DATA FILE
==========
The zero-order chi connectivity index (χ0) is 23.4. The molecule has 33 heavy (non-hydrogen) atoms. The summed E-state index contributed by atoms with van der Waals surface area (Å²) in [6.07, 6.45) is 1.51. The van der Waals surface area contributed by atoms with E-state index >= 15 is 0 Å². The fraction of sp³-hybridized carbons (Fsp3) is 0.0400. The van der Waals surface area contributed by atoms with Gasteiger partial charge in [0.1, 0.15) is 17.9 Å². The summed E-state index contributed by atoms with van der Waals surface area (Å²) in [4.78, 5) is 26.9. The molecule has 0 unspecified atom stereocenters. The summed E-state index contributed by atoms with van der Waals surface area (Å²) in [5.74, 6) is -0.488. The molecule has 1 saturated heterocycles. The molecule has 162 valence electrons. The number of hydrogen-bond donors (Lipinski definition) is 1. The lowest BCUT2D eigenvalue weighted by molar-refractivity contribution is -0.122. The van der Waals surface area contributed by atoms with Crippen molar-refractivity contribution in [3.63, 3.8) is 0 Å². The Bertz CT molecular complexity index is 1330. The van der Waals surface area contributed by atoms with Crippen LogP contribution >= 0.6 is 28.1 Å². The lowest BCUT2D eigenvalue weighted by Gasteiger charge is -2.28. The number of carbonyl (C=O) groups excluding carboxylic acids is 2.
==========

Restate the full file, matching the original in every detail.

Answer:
The zero-order chi connectivity index (χ0) is 23.4. The molecule has 33 heavy (non-hydrogen) atoms. The summed E-state index contributed by atoms with van der Waals surface area (Å²) in [6.07, 6.45) is 1.51. The van der Waals surface area contributed by atoms with E-state index >= 15 is 0 Å². The fraction of sp³-hybridized carbons (Fsp3) is 0.0400. The van der Waals surface area contributed by atoms with Gasteiger partial charge in [0.1, 0.15) is 17.9 Å². The summed E-state index contributed by atoms with van der Waals surface area (Å²) in [4.78, 5) is 26.9. The molecule has 0 unspecified atom stereocenters. The summed E-state index contributed by atoms with van der Waals surface area (Å²) in [5.74, 6) is -0.488. The molecule has 1 saturated heterocycles. The molecule has 162 valence electrons. The number of hydrogen-bond donors (Lipinski definition) is 1. The lowest BCUT2D eigenvalue weighted by molar-refractivity contribution is -0.122. The van der Waals surface area contributed by atoms with Crippen molar-refractivity contribution in [3.63, 3.8) is 0 Å². The Bertz CT molecular complexity index is 1330. The van der Waals surface area contributed by atoms with Crippen LogP contribution >= 0.6 is 28.1 Å². The lowest BCUT2D eigenvalue weighted by Gasteiger charge is -2.28. The number of carbonyl (C=O) groups excluding carboxylic acids is 2.